Imagine you’re working out of your Dropbox and need to edit a cat photo. Now, imagine opening a new tab, navigating to your photo-editing app, uploading the file from Dropbox, editing the photo, and finally saving it back to Dropbox. What if instead you could simply click the file in Dropbox to execute that entire workflow?
This article will give you a high-level overview of what Dropbox Extensions are and what you need to do to set one up. If you want to jump into the technical guide, head on over to our Extensions Guide for an in-depth explanation.
What are Dropbox Extensions?
In the past, we have released a number of Extensions with our partners to help users launch integration flows directly from Dropbox, such as editing PDFs or requesting eSignatures. We’re now making the Extensions platform available to all so any developer can add Extensions to their Dropbox apps, using the standard OAuth flow and Dropbox’s API v2.
Let’s take a look at how it all works from an end-user’s perspective.
For the user to see your Extension inside their Dropbox to use it, they’ll need to first authorize it via OAuth 2.0. Note that the users will need to start the OAuth flow from your website, just like any other Dropbox apps.
Once the user authorizes the app, they’ll see the Extension appear on the Dropbox file, either in the “Open” or “Share” menu, which you can decide in the app’s settings. When a user clicks on your Extension, they’re redirected to your app along with a unique file reference used to interact with the the Dropbox API. At this point, the user will be in your app’s workflow, like editing the cat photo. After your app takes an action on the file, we recommend saving the result back to Dropbox to complete the workflow.
Adding Extensions to Dropbox Apps
Since Dropbox Extensions are a feature of a Dropbox app, you can add it to your existing app or simply create a new app from the App Console. Note that Extensions will only be available for apps with Full Dropbox access and if you’re using a scoped app, you’ll need at least the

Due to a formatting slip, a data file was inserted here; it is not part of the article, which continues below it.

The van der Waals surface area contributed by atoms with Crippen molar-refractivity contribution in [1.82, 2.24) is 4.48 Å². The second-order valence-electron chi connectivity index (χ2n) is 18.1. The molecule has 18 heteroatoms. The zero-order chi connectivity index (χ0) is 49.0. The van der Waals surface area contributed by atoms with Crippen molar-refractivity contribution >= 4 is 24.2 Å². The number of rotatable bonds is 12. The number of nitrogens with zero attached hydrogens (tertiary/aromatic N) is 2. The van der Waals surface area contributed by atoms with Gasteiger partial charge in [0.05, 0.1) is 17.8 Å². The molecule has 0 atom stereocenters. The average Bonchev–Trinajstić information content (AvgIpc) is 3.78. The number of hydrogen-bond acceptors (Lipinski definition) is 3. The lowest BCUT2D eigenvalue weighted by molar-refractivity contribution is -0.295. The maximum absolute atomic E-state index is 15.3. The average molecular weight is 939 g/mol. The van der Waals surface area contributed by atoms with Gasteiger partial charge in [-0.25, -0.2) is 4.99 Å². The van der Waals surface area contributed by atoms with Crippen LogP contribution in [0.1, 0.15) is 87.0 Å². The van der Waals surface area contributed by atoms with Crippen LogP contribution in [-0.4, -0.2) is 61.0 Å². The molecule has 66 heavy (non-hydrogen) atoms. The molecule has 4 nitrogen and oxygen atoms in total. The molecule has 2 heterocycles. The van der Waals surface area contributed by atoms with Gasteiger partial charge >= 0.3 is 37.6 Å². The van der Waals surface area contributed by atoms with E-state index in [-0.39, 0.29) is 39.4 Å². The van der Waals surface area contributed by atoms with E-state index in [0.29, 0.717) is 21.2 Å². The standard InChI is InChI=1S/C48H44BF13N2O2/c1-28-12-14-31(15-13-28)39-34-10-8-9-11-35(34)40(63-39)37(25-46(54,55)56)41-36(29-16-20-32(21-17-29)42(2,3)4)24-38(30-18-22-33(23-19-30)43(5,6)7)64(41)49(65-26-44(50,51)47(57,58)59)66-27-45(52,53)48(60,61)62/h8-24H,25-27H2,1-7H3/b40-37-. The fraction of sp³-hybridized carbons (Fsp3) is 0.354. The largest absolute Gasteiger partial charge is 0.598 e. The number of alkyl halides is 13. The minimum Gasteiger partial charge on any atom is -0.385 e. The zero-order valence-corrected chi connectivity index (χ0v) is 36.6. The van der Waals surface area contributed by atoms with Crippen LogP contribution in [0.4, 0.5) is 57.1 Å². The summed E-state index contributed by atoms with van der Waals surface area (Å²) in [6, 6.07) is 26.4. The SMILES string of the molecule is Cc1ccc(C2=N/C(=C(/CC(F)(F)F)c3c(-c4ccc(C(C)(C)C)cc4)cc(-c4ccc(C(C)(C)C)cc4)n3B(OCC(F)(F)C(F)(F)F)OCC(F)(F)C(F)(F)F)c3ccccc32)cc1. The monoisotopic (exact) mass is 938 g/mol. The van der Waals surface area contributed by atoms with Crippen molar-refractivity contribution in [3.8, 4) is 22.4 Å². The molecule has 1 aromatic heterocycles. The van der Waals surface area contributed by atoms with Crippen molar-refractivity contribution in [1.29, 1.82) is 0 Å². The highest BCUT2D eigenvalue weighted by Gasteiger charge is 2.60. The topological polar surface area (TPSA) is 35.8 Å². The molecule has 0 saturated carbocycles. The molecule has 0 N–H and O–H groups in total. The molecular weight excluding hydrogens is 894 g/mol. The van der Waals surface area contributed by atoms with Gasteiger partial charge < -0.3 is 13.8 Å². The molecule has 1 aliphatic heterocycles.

In this section, you can configure the settings of your Extension such as the Extension URI. This URI is where Dropbox will send the information about the selected file such as file_id. Using this file_id and the access token from the user’s OAuth flow, you can call the Dropbox API endpoints, such as /users/get_current_account to identify the user and /files/download or /files/get_metadata to get more information about the file the user has selected. If you’re using a scoped app, don’t forget that you’ll need to configure appropriate scopes from the app’s Permissions tab.
If you already have a Full Dropbox access app, you’ll see that you now have the Extension URI section in your app’s Settings tab.
Once you’ve configured the Extensions section, you’ll see the Extension appear in your own account without the OAuth flow for testing purposes. Once you’ve tested it, you can change the visibility of the Extension so it shows for the users that have authorized the app. Note that if you add Extensions to an existing app, users that have already authorized the app will not be asked to authorize again and see the Extensions show in their Dropbox.
Building your own Dropbox Extensions
With Dropbox Extensions, users can transition into your app directly from the file they’re working on. Our developer guide for Dropbox Extensions has detailed documentation so be sure to check it out when building out an Extensions app. Have feedback or questions? Join the discussion in our community forum!